However, have you checked the Pinterest and Tumblr links above? You will notice that the sites still have #thinspiration pictures pinned and posted to them. Even if some of the pins were taken down, others will be put up just as quickly. In fact the ban announcement may have worked in the reverse; a controversy of pro and con advocacy is now brewing on Pinterest with pins of posters with commentary both supportive and critical of the ban. But that is to be expected, is it not? This movement is deeply entrenched and though the announcement may have the effect of reverse psychology, Pinterest and Tumblr are covering themselves to mitigate liability with their updated user agreements. If anyone attempts litigation, administrators will surely point out that such social media sites are nearly impossible to monitor; joining user numbers exceed into the thousands daily and such pins continue unabated because they proliferate and some are hard to locate.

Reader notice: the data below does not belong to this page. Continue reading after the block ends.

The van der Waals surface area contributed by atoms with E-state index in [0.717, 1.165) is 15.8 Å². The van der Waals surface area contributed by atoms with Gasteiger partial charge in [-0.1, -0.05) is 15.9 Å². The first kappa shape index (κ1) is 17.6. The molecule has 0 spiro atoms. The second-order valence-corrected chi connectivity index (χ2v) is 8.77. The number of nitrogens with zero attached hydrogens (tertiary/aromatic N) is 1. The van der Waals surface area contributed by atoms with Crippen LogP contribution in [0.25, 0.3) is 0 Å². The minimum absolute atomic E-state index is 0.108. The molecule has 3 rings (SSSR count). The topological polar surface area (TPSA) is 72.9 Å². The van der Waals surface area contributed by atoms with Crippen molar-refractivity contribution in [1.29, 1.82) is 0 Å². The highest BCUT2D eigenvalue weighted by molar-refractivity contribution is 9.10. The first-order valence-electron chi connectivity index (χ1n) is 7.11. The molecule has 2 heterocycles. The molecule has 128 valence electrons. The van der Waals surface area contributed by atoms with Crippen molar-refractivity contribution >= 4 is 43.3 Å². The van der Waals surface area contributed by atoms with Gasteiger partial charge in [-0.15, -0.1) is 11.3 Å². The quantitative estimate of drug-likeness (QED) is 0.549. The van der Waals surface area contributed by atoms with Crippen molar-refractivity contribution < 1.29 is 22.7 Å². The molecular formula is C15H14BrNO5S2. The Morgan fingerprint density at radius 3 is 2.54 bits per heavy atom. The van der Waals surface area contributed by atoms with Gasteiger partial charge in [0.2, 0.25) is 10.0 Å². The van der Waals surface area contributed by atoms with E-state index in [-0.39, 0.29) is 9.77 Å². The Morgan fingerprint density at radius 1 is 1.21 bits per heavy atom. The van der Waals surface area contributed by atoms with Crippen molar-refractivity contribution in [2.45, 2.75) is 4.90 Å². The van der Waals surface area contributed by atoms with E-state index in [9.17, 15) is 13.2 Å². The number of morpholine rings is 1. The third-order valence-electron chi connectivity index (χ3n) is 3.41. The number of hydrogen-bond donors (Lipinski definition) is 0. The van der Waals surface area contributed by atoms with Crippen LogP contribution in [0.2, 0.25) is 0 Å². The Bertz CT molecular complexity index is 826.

In browsing through various social media pages using the #thinspo hashtag, I noticed the pictures are loaded from around the world. The thinspiration movement, like digital images and films of scrawny celebrities and models, spans cultural differences and even is inspiring art trends. An artist in his 2009 exhibit in Medellin, Columbia entitled Expo Thinspiration hawked his work there and posted it on Flickr. His work is characteristically thinpiration; there are no faces, just skin-stretched protuberant-boned skeletons scantily dressed. Ironic how times have changed: the vogue has morphed from the voluptuous Venus of Botticelli (1486) and downright overweight lovelies of Peter Paul Rubens (1600s) to the emaciated headless bodies of Expo Thinspiration. The current endeavor involves just bodies in a complete objectification of the female as having no identify to speak of except the ideal body image she must be: iconic, uber slender, androgynous.